Crowley, Orlando spark Towson COLLEGES


Tony Vinson is casting a large shadow these days. That's understandable after Towson State's senior running back rewrote history in Saturday's 49-21 victory over Bucknell.

Vinson set a single-game Division I-AA record with 364 yards rushing, more than any previous Tigers team had run for in a game. He scored four touchdowns to set a single-season school record with 19. And he continues to add to his single-season (1,689) and career (2,731) rushing records.

Lost in all of Vinson's accolades have been some other fine performances from the best team in Towson State history. Quarterback Dan Crowley had the quietest record-setting game on Saturday. All he did was throw three touchdown passes to become the school's career leader with 51. Crowley has completed 117 of 206 passes for 1,770 yards and 21 touchdowns. He has been intercepted only four times.

Then there's wide-out Mark Orlando. He leads Tigers receivers in receptions (38), yardage (757), touchdowns (seven) and yards per catch (19.9). He also has averaged 11.7 yards on 20 punt returns. On defense, Mike Arbutina (80 tackles) and Rob Stanavitch (15 sacks) have been outstanding.

On this team, however, everyone is playing second fiddle to Vinson. He has moved into contention for the Walter Payton Award, given annually to the nation's top, Division I-AA player. He has carried the Tigers (7-2) to their first winning season in seven years and their first appearance in the Top 25. He has given Towson State reason to dream about a trip to the national playoffs.

Vinson, who has not been held under 100 yards this year, has been incredible in his last six games. During that stretch, he has 1,256 yards and 15 touchdowns on 193 carries. That's an average of 209.3 yards.

Vinson leads Division I-AA running backs with 187.7 yards a game, and he needs 195 yards in Saturday's season finale against Morgan State to break the I-AA single-season record of 1,883 by Colgate's Rich Erenberg.

Morgan's Steeple stands tall

When Morgan State winds up its season Saturday, the Bears will say goodbye to senior defensive tackle Matt Steeple, who has had a distinguished career during some lean times.

Steeple, from Northern High School, has been the brightest spot a defense that has given up over 40 points a game. He leads the team with 108 tackles, including 62 solo. He also leads the Bears with 10 sacks.

Morgan State's rookie of the year as a freshman in 1990, Steeple, 6 feet 3, 275 pounds, matured into a first-team All-Mid-Eastern Athletic Conference selection last year, when he had 83 tackles and seven sacks. He should go out a first-team All-MEAC winner again, and he could be hearing from the NFL in next year's draft.

Salisbury finishes strong

Salisbury State's football team wrapped up a forgettable season with a flourish. Saturday, the Sea Gulls snapped a six-game losing streak with a 41-3 romp over visiting Guilford to wind up the year with a 2-7 record. They also set a record while doing it.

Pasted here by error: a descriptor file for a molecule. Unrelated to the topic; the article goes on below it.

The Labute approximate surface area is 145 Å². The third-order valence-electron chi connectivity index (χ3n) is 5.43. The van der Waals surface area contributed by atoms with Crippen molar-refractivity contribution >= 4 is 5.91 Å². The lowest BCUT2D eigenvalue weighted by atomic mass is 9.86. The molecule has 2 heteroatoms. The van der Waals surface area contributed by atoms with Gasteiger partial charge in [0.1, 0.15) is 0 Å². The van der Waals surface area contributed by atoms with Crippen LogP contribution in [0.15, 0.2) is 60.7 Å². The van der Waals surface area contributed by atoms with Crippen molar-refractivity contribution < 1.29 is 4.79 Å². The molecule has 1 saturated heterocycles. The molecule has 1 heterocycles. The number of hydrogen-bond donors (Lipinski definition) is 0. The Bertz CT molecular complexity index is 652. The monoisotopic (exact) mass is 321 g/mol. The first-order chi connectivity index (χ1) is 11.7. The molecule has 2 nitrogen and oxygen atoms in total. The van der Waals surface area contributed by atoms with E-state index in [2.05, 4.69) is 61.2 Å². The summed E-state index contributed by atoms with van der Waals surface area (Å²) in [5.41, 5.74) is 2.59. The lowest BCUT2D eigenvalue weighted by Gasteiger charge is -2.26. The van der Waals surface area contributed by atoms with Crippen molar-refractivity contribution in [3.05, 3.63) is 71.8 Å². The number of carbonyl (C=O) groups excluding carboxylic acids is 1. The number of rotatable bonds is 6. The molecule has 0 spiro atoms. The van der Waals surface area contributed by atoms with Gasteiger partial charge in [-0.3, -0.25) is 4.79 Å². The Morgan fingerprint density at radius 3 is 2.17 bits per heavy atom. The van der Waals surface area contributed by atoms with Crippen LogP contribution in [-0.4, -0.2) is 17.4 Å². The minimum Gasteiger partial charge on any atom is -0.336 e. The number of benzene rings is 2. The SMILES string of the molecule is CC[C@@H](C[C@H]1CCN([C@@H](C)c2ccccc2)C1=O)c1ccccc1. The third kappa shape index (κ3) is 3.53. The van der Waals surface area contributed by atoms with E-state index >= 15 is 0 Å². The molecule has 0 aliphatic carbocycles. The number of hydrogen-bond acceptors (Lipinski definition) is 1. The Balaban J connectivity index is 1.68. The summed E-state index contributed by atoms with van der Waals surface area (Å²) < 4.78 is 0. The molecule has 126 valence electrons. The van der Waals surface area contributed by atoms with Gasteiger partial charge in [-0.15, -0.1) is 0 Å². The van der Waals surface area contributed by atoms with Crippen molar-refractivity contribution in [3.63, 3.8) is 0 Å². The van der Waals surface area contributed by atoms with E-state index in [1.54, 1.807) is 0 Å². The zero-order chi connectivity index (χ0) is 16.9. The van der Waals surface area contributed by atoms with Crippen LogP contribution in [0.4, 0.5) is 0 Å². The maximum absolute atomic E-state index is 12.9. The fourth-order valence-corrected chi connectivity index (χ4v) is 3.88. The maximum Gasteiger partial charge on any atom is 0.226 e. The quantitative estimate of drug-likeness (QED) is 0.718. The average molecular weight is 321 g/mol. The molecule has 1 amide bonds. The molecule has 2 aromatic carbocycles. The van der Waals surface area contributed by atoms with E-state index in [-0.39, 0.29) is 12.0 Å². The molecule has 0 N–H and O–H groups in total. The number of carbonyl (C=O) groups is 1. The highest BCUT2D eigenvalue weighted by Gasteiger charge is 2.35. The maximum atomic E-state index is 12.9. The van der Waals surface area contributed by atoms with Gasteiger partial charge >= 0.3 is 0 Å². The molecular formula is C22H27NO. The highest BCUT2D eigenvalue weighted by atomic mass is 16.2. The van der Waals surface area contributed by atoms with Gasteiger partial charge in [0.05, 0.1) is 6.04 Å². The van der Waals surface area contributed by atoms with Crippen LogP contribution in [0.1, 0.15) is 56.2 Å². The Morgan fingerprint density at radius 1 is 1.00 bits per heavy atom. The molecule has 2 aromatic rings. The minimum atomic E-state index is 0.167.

Senior quarterback Len Annetta threw for 437 yards and five touchdowns, both school records. He also set passing records for a single season (2,087) and a career (5,817).

And freshman cornerback Eric Hill, making only his second start, had a hand in four turnovers. He tied a school record with three interceptions, and he recovered a fumble.

Essex women eye title

The women's soccer team at Essex Community College has a shot at winning its first NJCAA title in 10 seasons. Today, the Knights (15-1-1) travel to Trenton, N.J., to face Mercer in the national quarterfinals.

The Knights, who beat Mercer, 3-1 during the regular season, have outscored their opponents, 65-7. Amie Stone, a freshman striker from Perry Hall, has scored 12 goals and added six assists. Robyn Depasquale (Mercy) has 12 goals and eight assists. Stacy Schott (Franklin) has nine goals and nine assists. Jill Fennekohl (Perry Hall) has 10 goals and four assists.

NTC Essex advanced to the nationals by beating Catonsville, 2-0, to win the Region XX championship.

Hopkins stalls down stretch

The Johns Hopkins football team faded fast, dropping four of its last five decisions to finish with a 4-6 record, the first losing season under four-year coach Jim Margraff.

The defense regrouped to allow a respectable 17 points a game over the season-ending, 1-4 stretch.

Lineman Jelani Rucker and linebackers Stu Markley and Victor Carter-Bey were named to the All-Centennial Conference first team.

Markley, a three-time all-conference selection, came back from a serious knee injury to lead the team in tackles (164). Rucker had 111 tackles. Carter-Bey had 73 tackles and led the Blue Jays with eight sacks.

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